Lewisburg residents could see taxes go up

Friday, June 20, 2014

By Karen Hall


Lewisburg city councilmen were still talking about their budget work session Tuesday evening while they were enjoying CKNA's hospitality on Wednesday.

A tape recording of the work session starts with Mayor Jim Bingham stating, "It looks like being the first time in over a quarter of a century that we're going to raise taxes!"

He encouraged councilmen to pass a continuation budget to keep the city operating after June 30, so that there will be a period of time for thought and public comments.

"We don't need to pressure ourselves into doing something (passing the 2014-2015 budget) we can't stand up and defend," said Bingham. "The final product will be something we can sell. I hope we can present ourselves to the public in as united a way as we can."

"How much money are we in the hole?" asked Councilman Robin Minor, referring to the figure for the end of the 2014-2015 fiscal year.

"$302,000," said Treasurer Donna Park. "That's based on the revenue I project to come in. It's a snapshot of what we think may happen. I have scrubbed and scrubbed them (the figures). On revenue, that's the best I can come up with."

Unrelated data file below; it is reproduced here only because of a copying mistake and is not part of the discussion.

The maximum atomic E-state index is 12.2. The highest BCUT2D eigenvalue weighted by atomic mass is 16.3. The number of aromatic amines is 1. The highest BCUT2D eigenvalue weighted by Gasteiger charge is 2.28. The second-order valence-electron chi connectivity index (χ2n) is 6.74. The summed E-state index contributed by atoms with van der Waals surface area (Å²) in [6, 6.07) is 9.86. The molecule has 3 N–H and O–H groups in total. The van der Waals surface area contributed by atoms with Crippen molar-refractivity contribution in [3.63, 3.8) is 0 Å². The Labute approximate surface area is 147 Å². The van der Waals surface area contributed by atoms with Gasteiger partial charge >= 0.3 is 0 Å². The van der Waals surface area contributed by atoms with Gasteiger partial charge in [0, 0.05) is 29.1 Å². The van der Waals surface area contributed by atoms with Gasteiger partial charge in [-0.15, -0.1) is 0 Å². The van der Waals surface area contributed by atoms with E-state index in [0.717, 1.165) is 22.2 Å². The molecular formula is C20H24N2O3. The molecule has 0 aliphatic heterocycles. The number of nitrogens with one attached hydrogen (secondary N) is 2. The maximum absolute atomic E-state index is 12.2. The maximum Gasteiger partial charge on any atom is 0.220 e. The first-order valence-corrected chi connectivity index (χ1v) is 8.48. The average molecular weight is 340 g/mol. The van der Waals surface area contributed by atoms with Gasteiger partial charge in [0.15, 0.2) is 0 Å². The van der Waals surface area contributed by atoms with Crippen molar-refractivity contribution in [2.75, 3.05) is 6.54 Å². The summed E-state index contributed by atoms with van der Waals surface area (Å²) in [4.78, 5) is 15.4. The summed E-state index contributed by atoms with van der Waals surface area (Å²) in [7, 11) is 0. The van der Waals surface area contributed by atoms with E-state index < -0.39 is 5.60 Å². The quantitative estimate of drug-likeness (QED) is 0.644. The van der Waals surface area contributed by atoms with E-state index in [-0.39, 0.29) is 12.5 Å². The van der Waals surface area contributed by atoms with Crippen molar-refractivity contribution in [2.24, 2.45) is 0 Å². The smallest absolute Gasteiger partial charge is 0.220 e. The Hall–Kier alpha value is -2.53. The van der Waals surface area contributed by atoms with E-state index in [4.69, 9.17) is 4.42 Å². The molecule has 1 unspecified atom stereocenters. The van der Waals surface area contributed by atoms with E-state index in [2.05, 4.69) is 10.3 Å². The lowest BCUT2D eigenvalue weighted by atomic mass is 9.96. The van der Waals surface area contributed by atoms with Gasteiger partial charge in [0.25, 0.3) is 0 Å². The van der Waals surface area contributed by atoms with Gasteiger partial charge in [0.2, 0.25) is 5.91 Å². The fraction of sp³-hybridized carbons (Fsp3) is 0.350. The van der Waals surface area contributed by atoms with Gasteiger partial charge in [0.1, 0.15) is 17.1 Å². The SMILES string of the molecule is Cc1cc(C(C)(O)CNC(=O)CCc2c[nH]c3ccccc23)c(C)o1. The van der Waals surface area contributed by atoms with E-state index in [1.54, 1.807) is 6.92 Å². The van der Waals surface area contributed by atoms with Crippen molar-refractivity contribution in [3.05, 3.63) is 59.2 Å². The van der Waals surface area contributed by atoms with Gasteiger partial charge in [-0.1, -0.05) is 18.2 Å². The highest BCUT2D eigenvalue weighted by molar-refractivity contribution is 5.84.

Taking the revenue and expenditures for grants, and projected capital expenditures out of the calculation still results in a minus number of over $100,000.

"So at the end of the year, we'll be $104,000 in the hole" just to keep the city operating," said Councilman Trigg Cathey.

"Right," answered Park.

"What are the taxpayers going to have to come up with?" asked Minor.

"Thirteen cents," Park said.

"To recap," said Bingham. "What you're bringing to us is: we would have to raise property tax 13 cents just to break even. Wow!

"We raise it 13 cents and not even address the pool and the Rec Center repairs," he continued. "I'm shocked."

"Or it could come out of fund balance," said Park. "We have $4 million that is unrestricted."

Councilmen agreed it would not be fair to residents or future councils to deplete the city's reserves in this fashion.

"I've got more than I can chew on," said Bingham.

"I'm sick at my stomach," Minor said.

"Me too," said Councilman Odie Whitehead Jr. "If we should have a major problem in one of our departments, we'd really be sunk."

"This is enough for me tonight," said Councilman Steve Thomas.

"Pray for us," said Bingham as the work session adjourned.

The calculation of how much tax a property owner pays is a complicated one, but Park worked out an example for the Tribune. If the tax rate was raised by 13 cents, a person who paid $363 in property tax last year would pay $395 this year.